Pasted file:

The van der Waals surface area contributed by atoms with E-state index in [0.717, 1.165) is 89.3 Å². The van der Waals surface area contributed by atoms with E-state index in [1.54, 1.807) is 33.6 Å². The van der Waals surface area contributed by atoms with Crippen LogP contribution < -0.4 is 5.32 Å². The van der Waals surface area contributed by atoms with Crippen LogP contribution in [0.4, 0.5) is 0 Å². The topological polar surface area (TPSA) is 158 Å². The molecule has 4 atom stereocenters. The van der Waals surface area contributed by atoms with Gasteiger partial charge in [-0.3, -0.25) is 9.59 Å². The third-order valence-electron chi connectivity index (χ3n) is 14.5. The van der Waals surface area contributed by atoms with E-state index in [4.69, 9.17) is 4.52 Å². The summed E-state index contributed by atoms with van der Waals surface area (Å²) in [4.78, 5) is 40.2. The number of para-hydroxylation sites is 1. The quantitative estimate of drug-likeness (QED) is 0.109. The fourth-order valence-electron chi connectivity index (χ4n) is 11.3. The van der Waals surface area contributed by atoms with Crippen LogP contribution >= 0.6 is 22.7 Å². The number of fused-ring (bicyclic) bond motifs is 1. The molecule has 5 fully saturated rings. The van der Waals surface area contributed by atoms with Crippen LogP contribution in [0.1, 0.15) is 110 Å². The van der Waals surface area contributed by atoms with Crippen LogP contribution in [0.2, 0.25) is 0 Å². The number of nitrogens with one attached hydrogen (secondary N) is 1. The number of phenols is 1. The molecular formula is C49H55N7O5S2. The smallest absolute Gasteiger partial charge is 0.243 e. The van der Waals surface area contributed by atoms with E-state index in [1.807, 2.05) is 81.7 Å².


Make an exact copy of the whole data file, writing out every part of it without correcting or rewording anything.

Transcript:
The van der Waals surface area contributed by atoms with E-state index in [0.717, 1.165) is 89.3 Å². The van der Waals surface area contributed by atoms with E-state index in [1.54, 1.807) is 33.6 Å². The van der Waals surface area contributed by atoms with Crippen LogP contribution < -0.4 is 5.32 Å². The van der Waals surface area contributed by atoms with Crippen LogP contribution in [0.4, 0.5) is 0 Å². The topological polar surface area (TPSA) is 158 Å². The molecule has 4 atom stereocenters. The van der Waals surface area contributed by atoms with Gasteiger partial charge in [-0.3, -0.25) is 9.59 Å². The third-order valence-electron chi connectivity index (χ3n) is 14.5. The van der Waals surface area contributed by atoms with E-state index in [4.69, 9.17) is 4.52 Å². The summed E-state index contributed by atoms with van der Waals surface area (Å²) in [4.78, 5) is 40.2. The number of para-hydroxylation sites is 1. The quantitative estimate of drug-likeness (QED) is 0.109. The fourth-order valence-electron chi connectivity index (χ4n) is 11.3. The van der Waals surface area contributed by atoms with Crippen LogP contribution >= 0.6 is 22.7 Å². The number of fused-ring (bicyclic) bond motifs is 1. The molecule has 5 fully saturated rings. The van der Waals surface area contributed by atoms with Crippen LogP contribution in [0.1, 0.15) is 110 Å². The van der Waals surface area contributed by atoms with Crippen LogP contribution in [0.2, 0.25) is 0 Å². The number of nitrogens with one attached hydrogen (secondary N) is 1. The number of phenols is 1. The molecular formula is C49H55N7O5S2. The smallest absolute Gasteiger partial charge is 0.243 e. The van der Waals surface area contributed by atoms with E-state index in [1.807, 2.05) is 81.7 Å².